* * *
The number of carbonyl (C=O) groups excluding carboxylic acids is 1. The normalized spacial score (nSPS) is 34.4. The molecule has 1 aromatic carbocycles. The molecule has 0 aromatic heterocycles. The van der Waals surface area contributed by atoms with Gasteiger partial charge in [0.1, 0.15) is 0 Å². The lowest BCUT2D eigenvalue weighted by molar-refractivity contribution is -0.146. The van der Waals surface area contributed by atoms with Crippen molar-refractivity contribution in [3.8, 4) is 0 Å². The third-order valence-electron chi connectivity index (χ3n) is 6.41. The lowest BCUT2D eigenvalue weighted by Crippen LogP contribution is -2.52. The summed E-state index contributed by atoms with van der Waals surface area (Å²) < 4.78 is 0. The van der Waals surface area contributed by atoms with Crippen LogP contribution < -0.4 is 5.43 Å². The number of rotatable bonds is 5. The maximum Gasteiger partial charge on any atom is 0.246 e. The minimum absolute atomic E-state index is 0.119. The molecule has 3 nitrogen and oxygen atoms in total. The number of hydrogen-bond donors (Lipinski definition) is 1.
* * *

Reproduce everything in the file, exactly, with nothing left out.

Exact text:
The number of carbonyl (C=O) groups excluding carboxylic acids is 1. The normalized spacial score (nSPS) is 34.4. The molecule has 1 aromatic carbocycles. The molecule has 0 aromatic heterocycles. The van der Waals surface area contributed by atoms with Gasteiger partial charge in [0.1, 0.15) is 0 Å². The lowest BCUT2D eigenvalue weighted by molar-refractivity contribution is -0.146. The van der Waals surface area contributed by atoms with Crippen molar-refractivity contribution in [3.8, 4) is 0 Å². The third-order valence-electron chi connectivity index (χ3n) is 6.41. The lowest BCUT2D eigenvalue weighted by Crippen LogP contribution is -2.52. The summed E-state index contributed by atoms with van der Waals surface area (Å²) < 4.78 is 0. The van der Waals surface area contributed by atoms with Crippen LogP contribution < -0.4 is 5.43 Å². The number of rotatable bonds is 5. The maximum Gasteiger partial charge on any atom is 0.246 e. The minimum absolute atomic E-state index is 0.119. The molecule has 3 nitrogen and oxygen atoms in total. The number of hydrogen-bond donors (Lipinski definition) is 1.